Nissan's next EVs: More mainstream, better battery
New power packs expected by 2017
Nissan Motor Corp. wants its next-generation Leaf electric vehicle to get more mainstream styling and a new battery that greatly increases its range. And Infiniti’s delayed electric car will debut with the improved battery by early 2017.
Nissan executives shed more light on the automaker’s next EVs, saying better range is key to higher sales. Nissan launched the Leaf in December 2010 and has already improved its performance. But engineers are working on a big jump with a revamped battery around 2017.
A new battery chemistry will debut by then for use by Infiniti and Nissan, said Andy Palmer, executive vice president in charge of Nissan’s zero emissions and Infiniti businesses.
“The battery chemistry is all about range and energy density. That’s where you see the technology moving very, very fast,” he said in an interview last month at the Beijing auto show. “This really is the game-changing technology.”
Palmer declined to offer a target range. But EV batteries must deliver up to 300 kilometers, or 186 miles, for the cars to present an everyday alternative to the hydrogen fuel cell cars that rivals are developing, he said.
The Leaf came to market with an EPA-rated range of 73 miles on a full charge. Its range climbed to 84 miles in the 2014 model year, partly through such tweaks as a more efficient heating system.
Nissan plans more improvements in the current-generation Leaf with a battery tuned for longer life in hot climates. That power pack will arrive “soon,” Palmer said.
Nissan has not announced timing for the next-generation Leaf. But Palmer said the car is on a normal product cadence, from a full global launch dating to 2013: “I think if you thought about a normal model cycle from 2013, that would be more realistic.”
That would put the next Leaf’s arrival just after Nissan’s Power 88 business plan, which ends March 31, 2017, he added.
The Infiniti EV, however, will go on sale “close enough to be counted” as part of Power 88 and should arrive before the luxury brand gets its long-awaited top-shelf halo car, Palmer said.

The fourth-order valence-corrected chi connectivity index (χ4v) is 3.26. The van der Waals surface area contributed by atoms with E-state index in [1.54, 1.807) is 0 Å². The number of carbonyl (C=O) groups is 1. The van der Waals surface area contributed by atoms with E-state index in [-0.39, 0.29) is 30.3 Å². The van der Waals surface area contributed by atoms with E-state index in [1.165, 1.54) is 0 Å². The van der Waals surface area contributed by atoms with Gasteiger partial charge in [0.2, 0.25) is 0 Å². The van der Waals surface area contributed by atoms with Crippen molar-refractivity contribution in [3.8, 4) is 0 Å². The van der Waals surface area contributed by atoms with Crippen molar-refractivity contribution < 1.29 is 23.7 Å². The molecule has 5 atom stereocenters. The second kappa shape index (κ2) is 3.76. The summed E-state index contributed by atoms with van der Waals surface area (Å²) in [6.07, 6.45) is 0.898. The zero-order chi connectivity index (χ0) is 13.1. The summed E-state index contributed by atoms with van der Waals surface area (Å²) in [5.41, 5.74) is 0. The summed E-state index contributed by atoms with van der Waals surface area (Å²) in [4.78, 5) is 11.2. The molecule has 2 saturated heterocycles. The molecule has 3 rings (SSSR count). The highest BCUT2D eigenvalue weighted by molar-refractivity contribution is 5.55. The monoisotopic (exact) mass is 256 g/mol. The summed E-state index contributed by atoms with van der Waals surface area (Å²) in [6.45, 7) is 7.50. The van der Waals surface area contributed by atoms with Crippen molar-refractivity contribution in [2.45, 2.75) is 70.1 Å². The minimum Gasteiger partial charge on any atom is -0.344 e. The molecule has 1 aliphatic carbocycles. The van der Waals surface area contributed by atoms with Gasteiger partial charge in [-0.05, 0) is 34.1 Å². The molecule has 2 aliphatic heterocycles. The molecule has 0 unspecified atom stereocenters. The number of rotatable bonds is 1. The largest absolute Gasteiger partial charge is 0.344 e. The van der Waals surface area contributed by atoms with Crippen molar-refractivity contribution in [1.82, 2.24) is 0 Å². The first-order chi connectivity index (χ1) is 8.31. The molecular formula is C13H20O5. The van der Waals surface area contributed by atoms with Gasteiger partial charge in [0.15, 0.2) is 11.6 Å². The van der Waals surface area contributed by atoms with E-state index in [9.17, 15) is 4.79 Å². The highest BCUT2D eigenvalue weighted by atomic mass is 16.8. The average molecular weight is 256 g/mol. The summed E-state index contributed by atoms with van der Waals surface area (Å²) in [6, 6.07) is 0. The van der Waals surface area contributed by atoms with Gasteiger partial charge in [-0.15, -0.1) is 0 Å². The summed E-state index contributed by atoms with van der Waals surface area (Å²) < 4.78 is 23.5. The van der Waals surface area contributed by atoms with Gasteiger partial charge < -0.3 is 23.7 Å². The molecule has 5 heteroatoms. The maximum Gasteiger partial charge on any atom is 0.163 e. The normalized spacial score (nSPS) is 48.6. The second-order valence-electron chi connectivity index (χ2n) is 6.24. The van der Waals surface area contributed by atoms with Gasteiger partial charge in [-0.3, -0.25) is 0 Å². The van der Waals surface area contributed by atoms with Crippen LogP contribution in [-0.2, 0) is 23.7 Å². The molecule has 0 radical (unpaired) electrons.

“I think the EV will come earlier,” Palmer said, citing tightening government emissions rules, particularly in China. “To some extent, EV is now becoming practically a requirement.”
The Infiniti EV will get the company’s next-generation battery chemistry and feature wireless inductive charging, he said.
Infiniti had delayed the EV to wait for better battery technology. The debut was initially slated for 2014.
The Infiniti EV may have a greater range than the Leaf because its sedan packaging can accommodate a bigger battery.
In terms of styling, Nissan will keep the hatchback layout for the Leaf but seek a more mainstream design.
Mamoru Aoki, the Nissan brand’s global design chief, said EVs no longer need to grab attention by looking different. He cited the sleek Tesla Model S sedan.
“The current Leaf is aiming too much at an EV-like appearance,” Aoki said. “Tesla doesn’t look EV at all. The Tesla S just looks nice, very sporty, sleek, but very authentic.”
The next Leaf will keep certain cues denoting its electric nature, such as no grille aperture. But it will cleave more closely to the Nissan brand’s new unified design language.
Shiro Nakamura, chief creative officer for the Nissan and Infiniti brands, said it will get the brand’s new V Motion plunging V-shaped front fascia and the floating roof evoked by blacked-out pillars, as seen in the redesigned Rogue crossover.
Said Nakamura: “We want distinctive, yet more mainstream.”
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